Free antiretroviral drugs cut Taiwan's HIV transmission rate in half
A government policy of providing HIV-infected citizens with free access to potent regimens of antiretroviral drugs reduced the rate of HIV transmission by 53% in Taiwan
A government policy of providing HIV-infected citizens with free access to potent regimens of antiretroviral drugs reduced the rate of HIV transmission by 53% in Taiwan, according to a study in the August 15 issue of The Journal of Infectious Diseases, now available online.
Using public health surveillance data, investigators led by Chi-Tai Fang and Jung-Der Wang of National Taiwan University evaluated how cost-free provision of an anti-HIV regimen known as highly active antiretroviral therapy (HAART) affected the evolution of the HIV epidemic in Taiwan. Previous research has shown that HAART, which suppresses the level of HIV, prolongs the survival of HIV-infected individuals and reduces rates of mother-to-child and heterosexual transmission of the virus. In the current study, Dr. Fang and colleagues investigated whether widespread use of HAART could reduce the rate of HIV transmission in an entire population.
The investigators noted that although attempts to study this question have been complicated by the high cost of HAART and the difficulty of identifying individuals with early, asymptomatic HIV infection through national surveillance, Taiwan is a setting well-suited to address the question. Like many other countries, Taiwan has been affected by the HIV epidemic since the mid-1980s. Beginning in 1989, the government established a nationwide HIV surveillance system. For example, all men are tested at 20 years of age as part of mandatory military service. Beginning in April 1997, the government adopted a policy to provide all HIV-infected citizens requiring therapy with free access to HAART through its national health insurance program.
Dr. Fang and colleagues conducted an observational study of the available HIV surveillance data in Taiwan using mathematical modeling and statistical analysis. They used an exponential model of the evolution of an HIV epidemic to estimate the transmission rate before the implementation of the free-HAART policy (January 1990 to April 1997) and after the policy was enacted (May 1997 to December 2002). The validity of their model, they pointed out, depends on several assumptions, including a low HIV prevalence in the country. They found that the estimated average HIV transmission rate was 0.391 new cases per prevalent case-year in the pre-HAART period and 0.184 new cases per prevalent case-year afterwards. Thus, their model indicated that the estimated HIV transmission rate decreased by 53% after the government implemented its free-HAART policy.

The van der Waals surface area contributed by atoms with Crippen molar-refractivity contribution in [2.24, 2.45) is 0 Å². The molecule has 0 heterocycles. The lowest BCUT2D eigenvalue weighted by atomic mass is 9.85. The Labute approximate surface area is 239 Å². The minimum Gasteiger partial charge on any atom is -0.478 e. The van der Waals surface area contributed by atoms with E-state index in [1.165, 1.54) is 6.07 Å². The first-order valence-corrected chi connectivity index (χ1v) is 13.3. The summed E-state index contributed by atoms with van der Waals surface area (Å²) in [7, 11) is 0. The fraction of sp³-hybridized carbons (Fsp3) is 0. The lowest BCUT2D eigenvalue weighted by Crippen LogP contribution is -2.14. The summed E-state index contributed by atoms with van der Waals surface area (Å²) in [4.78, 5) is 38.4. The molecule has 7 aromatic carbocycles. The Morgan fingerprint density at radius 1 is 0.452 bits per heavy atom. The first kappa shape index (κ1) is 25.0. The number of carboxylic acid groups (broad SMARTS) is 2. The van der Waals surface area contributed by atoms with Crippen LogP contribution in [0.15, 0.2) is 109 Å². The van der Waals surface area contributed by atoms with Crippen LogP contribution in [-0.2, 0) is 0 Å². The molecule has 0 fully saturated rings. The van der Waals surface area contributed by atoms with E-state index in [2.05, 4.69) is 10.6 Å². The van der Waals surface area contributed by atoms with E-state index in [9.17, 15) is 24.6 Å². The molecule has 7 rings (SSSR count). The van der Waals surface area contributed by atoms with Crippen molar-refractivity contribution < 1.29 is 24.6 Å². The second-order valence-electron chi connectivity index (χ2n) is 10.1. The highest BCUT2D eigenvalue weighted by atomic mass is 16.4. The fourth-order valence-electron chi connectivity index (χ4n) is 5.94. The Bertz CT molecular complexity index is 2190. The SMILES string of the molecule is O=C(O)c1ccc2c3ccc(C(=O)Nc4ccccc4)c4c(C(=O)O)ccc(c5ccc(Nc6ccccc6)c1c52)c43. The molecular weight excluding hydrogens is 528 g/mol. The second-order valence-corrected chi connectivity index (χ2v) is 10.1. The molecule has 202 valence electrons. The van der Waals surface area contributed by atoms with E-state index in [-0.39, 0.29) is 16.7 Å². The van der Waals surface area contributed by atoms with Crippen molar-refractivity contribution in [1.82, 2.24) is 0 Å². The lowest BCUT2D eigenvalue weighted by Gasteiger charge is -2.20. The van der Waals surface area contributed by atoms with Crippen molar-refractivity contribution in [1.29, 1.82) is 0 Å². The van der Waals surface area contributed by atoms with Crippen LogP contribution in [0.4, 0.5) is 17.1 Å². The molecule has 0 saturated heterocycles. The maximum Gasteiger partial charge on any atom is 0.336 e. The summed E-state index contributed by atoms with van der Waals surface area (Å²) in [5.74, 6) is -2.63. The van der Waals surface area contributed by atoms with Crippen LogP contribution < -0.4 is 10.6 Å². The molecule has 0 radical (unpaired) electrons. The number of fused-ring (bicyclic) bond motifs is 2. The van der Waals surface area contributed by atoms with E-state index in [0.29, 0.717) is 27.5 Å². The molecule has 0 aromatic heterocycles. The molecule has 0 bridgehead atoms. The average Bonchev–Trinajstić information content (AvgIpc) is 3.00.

A limitation of this type of observational study, the researchers noted, is that any conclusion about a causal link (i.e., that the free-HAART policy caused the decrease in HIV transmission) must be examined to exclude the influence of potential confounding factors. A major confounding factor in this study, they said, was behavior patterns; a decrease in high-risk sexual behavior, for example, might be an alternate explanation for the decrease in HIV transmission.
To control for this factor, the researchers used the incidence of syphilis, which is also tracked in Taiwan by nationwide surveillance, as a marker for trends in sexual behavior. If there were indeed a decrease in unprotected sex, there should be a corresponding decrease in syphilis incidence. After analyzing the surveillance data on syphilis, they found there was no significant change in reported syphilis cases among the general population from 1993 through 2002, and no significant difference in the incidence of syphilis among HIV-infected individuals in the periods before and after the free-HAART policy was implemented. According to the authors, the syphilis results indicate that the decrease in HIV transmission is unlikely to have been caused by a decrease in high-risk sexual behavior.
"Our results make a strong case for the widespread use of HAART to control HIV epidemics in countries with low HIV prevalence," Dr. Fang said, "and should be of interest to health authorities around the world." He cautioned, however, that their results may not apply in a high-prevalence country with a mature epidemic. A free-HAART policy may not be feasible in such countries due to the high cost of the drug regimens, or may not significantly or quickly change the prevalence of HIV infection because of the long survival of individuals infected with HIV prior to initiation of the policy. The investigators also cautioned that a free-HAART policy alone cannot eradicate an HIV epidemic in any country and should be accompanied by other measures, such as public education about safer sex and condom use.
Source: Eurekalert & othersLast reviewed: By John M. Grohol, Psy.D. on 21 Feb 2009
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